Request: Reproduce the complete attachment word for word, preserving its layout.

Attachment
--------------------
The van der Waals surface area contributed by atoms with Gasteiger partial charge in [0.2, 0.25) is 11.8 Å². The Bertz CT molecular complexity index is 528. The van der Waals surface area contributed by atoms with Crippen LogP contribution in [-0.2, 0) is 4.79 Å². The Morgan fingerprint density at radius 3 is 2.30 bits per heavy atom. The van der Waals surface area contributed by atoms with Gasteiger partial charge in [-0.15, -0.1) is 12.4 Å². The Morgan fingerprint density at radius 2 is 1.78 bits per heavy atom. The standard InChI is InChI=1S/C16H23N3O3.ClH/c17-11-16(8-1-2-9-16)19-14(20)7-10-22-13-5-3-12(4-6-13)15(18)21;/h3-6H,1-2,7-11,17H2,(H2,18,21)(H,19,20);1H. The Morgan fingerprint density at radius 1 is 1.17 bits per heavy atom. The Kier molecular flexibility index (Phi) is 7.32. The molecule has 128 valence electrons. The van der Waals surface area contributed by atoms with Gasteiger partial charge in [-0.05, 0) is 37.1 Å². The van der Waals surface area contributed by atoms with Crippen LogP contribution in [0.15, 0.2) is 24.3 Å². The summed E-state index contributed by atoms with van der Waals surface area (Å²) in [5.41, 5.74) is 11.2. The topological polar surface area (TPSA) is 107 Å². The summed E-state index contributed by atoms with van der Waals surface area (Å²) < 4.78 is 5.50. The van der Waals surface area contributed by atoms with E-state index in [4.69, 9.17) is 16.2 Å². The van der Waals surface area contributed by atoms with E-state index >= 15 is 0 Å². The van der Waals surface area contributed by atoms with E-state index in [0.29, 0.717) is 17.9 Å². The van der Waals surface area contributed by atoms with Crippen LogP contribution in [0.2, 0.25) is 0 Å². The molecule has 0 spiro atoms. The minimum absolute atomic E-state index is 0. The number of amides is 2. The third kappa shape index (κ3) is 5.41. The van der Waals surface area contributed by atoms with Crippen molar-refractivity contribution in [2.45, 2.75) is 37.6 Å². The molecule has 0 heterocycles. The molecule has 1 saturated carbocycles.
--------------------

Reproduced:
The van der Waals surface area contributed by atoms with Gasteiger partial charge in [0.2, 0.25) is 11.8 Å². The Bertz CT molecular complexity index is 528. The van der Waals surface area contributed by atoms with Crippen LogP contribution in [-0.2, 0) is 4.79 Å². The Morgan fingerprint density at radius 3 is 2.30 bits per heavy atom. The van der Waals surface area contributed by atoms with Gasteiger partial charge in [-0.15, -0.1) is 12.4 Å². The Morgan fingerprint density at radius 2 is 1.78 bits per heavy atom. The standard InChI is InChI=1S/C16H23N3O3.ClH/c17-11-16(8-1-2-9-16)19-14(20)7-10-22-13-5-3-12(4-6-13)15(18)21;/h3-6H,1-2,7-11,17H2,(H2,18,21)(H,19,20);1H. The Morgan fingerprint density at radius 1 is 1.17 bits per heavy atom. The Kier molecular flexibility index (Phi) is 7.32. The molecule has 128 valence electrons. The van der Waals surface area contributed by atoms with Gasteiger partial charge in [-0.05, 0) is 37.1 Å². The van der Waals surface area contributed by atoms with Crippen LogP contribution in [0.15, 0.2) is 24.3 Å². The summed E-state index contributed by atoms with van der Waals surface area (Å²) in [5.41, 5.74) is 11.2. The topological polar surface area (TPSA) is 107 Å². The summed E-state index contributed by atoms with van der Waals surface area (Å²) < 4.78 is 5.50. The van der Waals surface area contributed by atoms with E-state index in [4.69, 9.17) is 16.2 Å². The van der Waals surface area contributed by atoms with E-state index >= 15 is 0 Å². The van der Waals surface area contributed by atoms with E-state index in [0.29, 0.717) is 17.9 Å². The van der Waals surface area contributed by atoms with Crippen LogP contribution in [0.2, 0.25) is 0 Å². The molecule has 0 spiro atoms. The minimum absolute atomic E-state index is 0. The number of amides is 2. The third kappa shape index (κ3) is 5.41. The van der Waals surface area contributed by atoms with Crippen molar-refractivity contribution in [2.45, 2.75) is 37.6 Å². The molecule has 0 heterocycles. The molecule has 1 saturated carbocycles.